Attached Files:

  8. Chrisnmn

    Chrisnmn Mu-43 All-Pro

    Apr 26, 2012
    Auckland, New Zealand
    This is a handheld 15 images stitched in photoshop shot with the O75mm.

    View attachment 284740
    Torres Del Paine by Chris Leskovsek, on Flickr

    as for how would you do it. if your camera doesnt have a panoramic option to build panoramics what i do is,

    Use a normal or tele lens in your case i would use the 25mm (dont bother with UWA like your 7-14 because they have such amount of distortion that when putting them together is way harder than with a regular lens)

    Preview through your camera whats the shot you want to get. pan a couple of times without pressing the shutter.

    Then meter and lock your exposure were you think the light is harsher in the pano. sometimes is the sky, sometimes is the light reflecting in the water, etc.

    with your exposure locked, pan one more time across the frames and check that some shadows in some of the extremes are not too dark. if its all good, shoot it. and try always to find a point of reference in each frame and the horizon as straight as possible. that is how photoshop or you will stitch the pano later.

    then preview it and then ensemble in your computer. photoshop its the easiest way to me to build my panos.

    there are tons of way to do this. this is my way to do them.

    hope that made sense and helped!.
  9. cuervo.taylor

    cuervo.taylor Mu-43 Regular

    May 20, 2013
    Thanks Chris for excellent advice.
  10. cuervo.taylor

    cuervo.taylor Mu-43 Regular

    May 20, 2013
    Ok guys, just wanted to confirm it's totally possible.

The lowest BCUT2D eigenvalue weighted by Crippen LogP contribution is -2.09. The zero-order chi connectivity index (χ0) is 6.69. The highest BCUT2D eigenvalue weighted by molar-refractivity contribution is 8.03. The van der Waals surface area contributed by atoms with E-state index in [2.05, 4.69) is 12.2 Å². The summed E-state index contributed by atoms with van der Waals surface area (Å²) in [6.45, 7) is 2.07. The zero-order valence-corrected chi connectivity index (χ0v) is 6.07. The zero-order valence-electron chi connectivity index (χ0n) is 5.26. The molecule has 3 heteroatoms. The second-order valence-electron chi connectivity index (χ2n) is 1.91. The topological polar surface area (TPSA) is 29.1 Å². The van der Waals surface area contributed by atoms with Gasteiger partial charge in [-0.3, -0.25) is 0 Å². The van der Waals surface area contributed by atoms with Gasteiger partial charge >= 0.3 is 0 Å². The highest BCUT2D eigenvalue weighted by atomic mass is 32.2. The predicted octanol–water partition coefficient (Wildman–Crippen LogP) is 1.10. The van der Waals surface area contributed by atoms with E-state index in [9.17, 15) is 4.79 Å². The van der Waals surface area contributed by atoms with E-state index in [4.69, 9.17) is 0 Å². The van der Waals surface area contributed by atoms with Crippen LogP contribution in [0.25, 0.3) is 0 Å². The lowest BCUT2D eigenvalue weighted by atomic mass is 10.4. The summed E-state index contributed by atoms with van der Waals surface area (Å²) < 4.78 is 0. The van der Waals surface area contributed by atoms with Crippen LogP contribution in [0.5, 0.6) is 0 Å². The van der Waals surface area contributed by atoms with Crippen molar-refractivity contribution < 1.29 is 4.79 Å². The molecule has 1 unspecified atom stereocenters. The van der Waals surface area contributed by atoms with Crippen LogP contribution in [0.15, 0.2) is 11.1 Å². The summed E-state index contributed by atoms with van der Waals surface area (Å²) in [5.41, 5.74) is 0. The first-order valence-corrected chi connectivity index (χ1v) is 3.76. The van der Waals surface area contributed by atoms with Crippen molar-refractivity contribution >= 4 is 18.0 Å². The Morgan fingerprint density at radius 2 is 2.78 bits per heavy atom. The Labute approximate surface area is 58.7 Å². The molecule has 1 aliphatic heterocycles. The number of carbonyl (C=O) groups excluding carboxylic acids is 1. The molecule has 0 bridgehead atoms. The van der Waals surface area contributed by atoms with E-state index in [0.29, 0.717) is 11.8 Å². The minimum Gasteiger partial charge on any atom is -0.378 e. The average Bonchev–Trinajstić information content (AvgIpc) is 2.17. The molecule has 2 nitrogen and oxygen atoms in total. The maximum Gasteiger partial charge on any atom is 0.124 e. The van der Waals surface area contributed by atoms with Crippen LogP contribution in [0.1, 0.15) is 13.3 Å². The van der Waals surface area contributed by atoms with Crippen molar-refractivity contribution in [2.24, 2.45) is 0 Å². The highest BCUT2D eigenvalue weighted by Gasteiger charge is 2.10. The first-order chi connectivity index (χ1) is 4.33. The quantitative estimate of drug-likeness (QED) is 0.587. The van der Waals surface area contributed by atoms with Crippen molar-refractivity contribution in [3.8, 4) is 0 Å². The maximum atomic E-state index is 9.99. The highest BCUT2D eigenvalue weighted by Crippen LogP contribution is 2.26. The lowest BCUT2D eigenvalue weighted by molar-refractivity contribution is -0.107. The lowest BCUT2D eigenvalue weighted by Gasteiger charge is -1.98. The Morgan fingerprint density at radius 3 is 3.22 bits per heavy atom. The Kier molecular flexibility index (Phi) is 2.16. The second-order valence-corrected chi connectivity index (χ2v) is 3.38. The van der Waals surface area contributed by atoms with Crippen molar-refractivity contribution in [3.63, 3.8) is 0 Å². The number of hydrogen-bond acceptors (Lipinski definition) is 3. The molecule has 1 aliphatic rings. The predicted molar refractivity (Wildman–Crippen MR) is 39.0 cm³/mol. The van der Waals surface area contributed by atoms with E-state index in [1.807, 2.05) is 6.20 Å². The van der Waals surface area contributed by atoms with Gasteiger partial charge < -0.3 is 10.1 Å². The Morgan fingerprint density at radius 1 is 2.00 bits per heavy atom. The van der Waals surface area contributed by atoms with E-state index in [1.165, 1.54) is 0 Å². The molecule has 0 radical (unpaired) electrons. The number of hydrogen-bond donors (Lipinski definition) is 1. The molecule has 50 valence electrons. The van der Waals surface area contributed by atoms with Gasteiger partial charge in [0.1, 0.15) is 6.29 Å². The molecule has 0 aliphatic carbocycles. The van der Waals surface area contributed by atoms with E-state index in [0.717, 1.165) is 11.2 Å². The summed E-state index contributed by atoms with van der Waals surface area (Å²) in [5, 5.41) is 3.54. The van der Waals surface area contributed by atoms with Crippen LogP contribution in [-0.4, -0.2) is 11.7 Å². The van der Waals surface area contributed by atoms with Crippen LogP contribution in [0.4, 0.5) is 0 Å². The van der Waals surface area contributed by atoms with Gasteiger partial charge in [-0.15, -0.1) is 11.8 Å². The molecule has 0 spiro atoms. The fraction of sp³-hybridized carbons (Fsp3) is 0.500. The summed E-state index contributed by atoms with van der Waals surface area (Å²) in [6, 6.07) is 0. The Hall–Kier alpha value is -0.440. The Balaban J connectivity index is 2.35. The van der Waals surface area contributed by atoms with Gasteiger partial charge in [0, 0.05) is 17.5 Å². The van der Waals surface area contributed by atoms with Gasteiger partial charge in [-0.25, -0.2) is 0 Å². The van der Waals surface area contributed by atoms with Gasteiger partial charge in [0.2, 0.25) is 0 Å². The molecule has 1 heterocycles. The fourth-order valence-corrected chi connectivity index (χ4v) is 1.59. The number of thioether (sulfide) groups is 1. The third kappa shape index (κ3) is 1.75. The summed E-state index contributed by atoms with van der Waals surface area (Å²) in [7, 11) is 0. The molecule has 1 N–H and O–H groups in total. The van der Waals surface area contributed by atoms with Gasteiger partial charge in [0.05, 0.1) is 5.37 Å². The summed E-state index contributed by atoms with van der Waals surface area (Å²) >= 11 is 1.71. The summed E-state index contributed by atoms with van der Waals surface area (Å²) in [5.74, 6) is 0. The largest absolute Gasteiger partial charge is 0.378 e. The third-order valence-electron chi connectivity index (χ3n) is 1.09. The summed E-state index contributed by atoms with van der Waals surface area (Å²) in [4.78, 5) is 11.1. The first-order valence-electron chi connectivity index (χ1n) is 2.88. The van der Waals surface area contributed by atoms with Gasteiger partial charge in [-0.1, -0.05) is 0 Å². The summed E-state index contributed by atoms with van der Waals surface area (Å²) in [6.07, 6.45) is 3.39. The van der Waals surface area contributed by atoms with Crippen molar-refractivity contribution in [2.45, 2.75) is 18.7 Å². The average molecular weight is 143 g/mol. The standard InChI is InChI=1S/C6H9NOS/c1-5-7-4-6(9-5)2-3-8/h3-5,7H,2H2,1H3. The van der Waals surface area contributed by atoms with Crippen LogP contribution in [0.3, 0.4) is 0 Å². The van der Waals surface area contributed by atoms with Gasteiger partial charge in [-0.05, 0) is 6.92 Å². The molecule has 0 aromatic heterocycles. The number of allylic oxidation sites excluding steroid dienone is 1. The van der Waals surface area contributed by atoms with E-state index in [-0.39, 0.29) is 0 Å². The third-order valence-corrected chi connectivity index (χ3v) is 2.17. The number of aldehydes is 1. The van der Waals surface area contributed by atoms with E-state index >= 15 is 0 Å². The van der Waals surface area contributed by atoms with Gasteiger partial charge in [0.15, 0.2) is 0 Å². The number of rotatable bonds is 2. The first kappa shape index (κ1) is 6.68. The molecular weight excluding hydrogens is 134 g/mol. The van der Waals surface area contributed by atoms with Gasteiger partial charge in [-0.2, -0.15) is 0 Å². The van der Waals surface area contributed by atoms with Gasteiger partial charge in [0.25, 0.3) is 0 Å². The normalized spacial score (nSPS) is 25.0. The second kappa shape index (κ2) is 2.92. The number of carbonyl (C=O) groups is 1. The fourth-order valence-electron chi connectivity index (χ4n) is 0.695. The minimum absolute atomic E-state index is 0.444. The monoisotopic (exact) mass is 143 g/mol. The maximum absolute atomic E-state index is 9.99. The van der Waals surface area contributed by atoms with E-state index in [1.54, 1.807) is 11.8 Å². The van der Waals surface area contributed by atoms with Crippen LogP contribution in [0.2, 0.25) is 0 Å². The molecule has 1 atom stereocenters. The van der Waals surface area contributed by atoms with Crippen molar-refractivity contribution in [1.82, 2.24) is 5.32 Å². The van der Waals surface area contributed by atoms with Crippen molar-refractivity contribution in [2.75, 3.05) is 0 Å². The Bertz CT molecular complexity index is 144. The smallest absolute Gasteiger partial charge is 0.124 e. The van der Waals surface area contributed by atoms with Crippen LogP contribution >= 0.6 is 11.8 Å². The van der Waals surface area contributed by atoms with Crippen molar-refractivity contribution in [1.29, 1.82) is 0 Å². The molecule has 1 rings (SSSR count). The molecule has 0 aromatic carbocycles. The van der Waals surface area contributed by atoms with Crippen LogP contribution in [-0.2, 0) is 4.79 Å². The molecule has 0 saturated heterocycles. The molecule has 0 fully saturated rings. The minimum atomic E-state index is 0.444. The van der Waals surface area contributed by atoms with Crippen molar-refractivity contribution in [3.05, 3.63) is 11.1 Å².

I have seen also that people does macro panoramic photos which it's kinda cool:


  11. RobWatson

    RobWatson Mu-43 Hall of Famer

    You can eat those mushrooms raw in salad is pretty good. I bet they keep coming back for a couple of seasons!

    Coprinellus micaceus. You will want to pick them a bit sooner than this.
  12. cuervo.taylor

    cuervo.taylor Mu-43 Regular

    May 20, 2013
    oh no those aren't mine, i found them on the webz
  13. Petrochemist

    Petrochemist Mu-43 Top Veteran

    Mar 21, 2013
    N Essex, UK
    I find it not just possible but very easy.

    Chris's advice should get the best consistent exposure. I use the thirds overlay in the viewfinder to help keep the horizon at a steady height, allow about 1/3 overlap between adjacent images and then left Microsoft ICE (free!) patch them together.

    I've managed a run of 10 images of the shoreline from a moving ship with out any problem.
  14. jziegler

    jziegler Mu-43 Veteran

    Dec 15, 2012
    Salem County, New Jersey
    It works ok as long as you don't have a close and busy foreground. It was fine for this:


    and this:


    and this:

    But this was a problem due to the cobblestone in the foreground: